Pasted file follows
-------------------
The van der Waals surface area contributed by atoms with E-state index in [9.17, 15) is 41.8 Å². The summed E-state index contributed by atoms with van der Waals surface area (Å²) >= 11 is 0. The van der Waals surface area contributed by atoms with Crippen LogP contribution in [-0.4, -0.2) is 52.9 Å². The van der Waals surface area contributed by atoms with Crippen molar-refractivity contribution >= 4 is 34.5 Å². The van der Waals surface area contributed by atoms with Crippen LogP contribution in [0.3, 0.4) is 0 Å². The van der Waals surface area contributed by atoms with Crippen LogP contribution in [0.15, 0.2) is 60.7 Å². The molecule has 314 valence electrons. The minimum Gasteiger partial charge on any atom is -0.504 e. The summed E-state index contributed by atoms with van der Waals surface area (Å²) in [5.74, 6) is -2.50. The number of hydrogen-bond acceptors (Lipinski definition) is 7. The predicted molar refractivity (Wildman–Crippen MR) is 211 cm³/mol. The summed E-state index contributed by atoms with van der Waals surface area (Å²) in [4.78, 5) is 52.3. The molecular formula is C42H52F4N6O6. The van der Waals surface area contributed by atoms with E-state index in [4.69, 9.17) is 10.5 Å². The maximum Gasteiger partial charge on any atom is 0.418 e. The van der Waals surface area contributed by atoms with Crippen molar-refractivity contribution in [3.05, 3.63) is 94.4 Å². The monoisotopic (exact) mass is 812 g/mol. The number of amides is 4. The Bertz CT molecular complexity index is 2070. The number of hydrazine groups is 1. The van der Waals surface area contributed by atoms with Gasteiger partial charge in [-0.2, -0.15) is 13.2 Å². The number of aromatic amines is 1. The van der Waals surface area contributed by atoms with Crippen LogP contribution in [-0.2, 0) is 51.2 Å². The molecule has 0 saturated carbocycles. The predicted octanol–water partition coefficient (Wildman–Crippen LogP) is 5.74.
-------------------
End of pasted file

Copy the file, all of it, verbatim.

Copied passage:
The van der Waals surface area contributed by atoms with E-state index in [9.17, 15) is 41.8 Å². The summed E-state index contributed by atoms with van der Waals surface area (Å²) >= 11 is 0. The van der Waals surface area contributed by atoms with Crippen LogP contribution in [-0.4, -0.2) is 52.9 Å². The van der Waals surface area contributed by atoms with Crippen molar-refractivity contribution >= 4 is 34.5 Å². The van der Waals surface area contributed by atoms with Crippen LogP contribution in [0.3, 0.4) is 0 Å². The van der Waals surface area contributed by atoms with Crippen LogP contribution in [0.15, 0.2) is 60.7 Å². The molecule has 314 valence electrons. The minimum Gasteiger partial charge on any atom is -0.504 e. The summed E-state index contributed by atoms with van der Waals surface area (Å²) in [5.74, 6) is -2.50. The number of hydrogen-bond acceptors (Lipinski definition) is 7. The predicted molar refractivity (Wildman–Crippen MR) is 211 cm³/mol. The summed E-state index contributed by atoms with van der Waals surface area (Å²) in [4.78, 5) is 52.3. The molecular formula is C42H52F4N6O6. The van der Waals surface area contributed by atoms with E-state index in [4.69, 9.17) is 10.5 Å². The maximum Gasteiger partial charge on any atom is 0.418 e. The van der Waals surface area contributed by atoms with Crippen molar-refractivity contribution in [3.05, 3.63) is 94.4 Å². The monoisotopic (exact) mass is 812 g/mol. The number of amides is 4. The Bertz CT molecular complexity index is 2070. The number of hydrazine groups is 1. The van der Waals surface area contributed by atoms with Gasteiger partial charge in [-0.2, -0.15) is 13.2 Å². The number of aromatic amines is 1. The van der Waals surface area contributed by atoms with Crippen LogP contribution in [-0.2, 0) is 51.2 Å². The molecule has 0 saturated carbocycles. The predicted octanol–water partition coefficient (Wildman–Crippen LogP) is 5.74.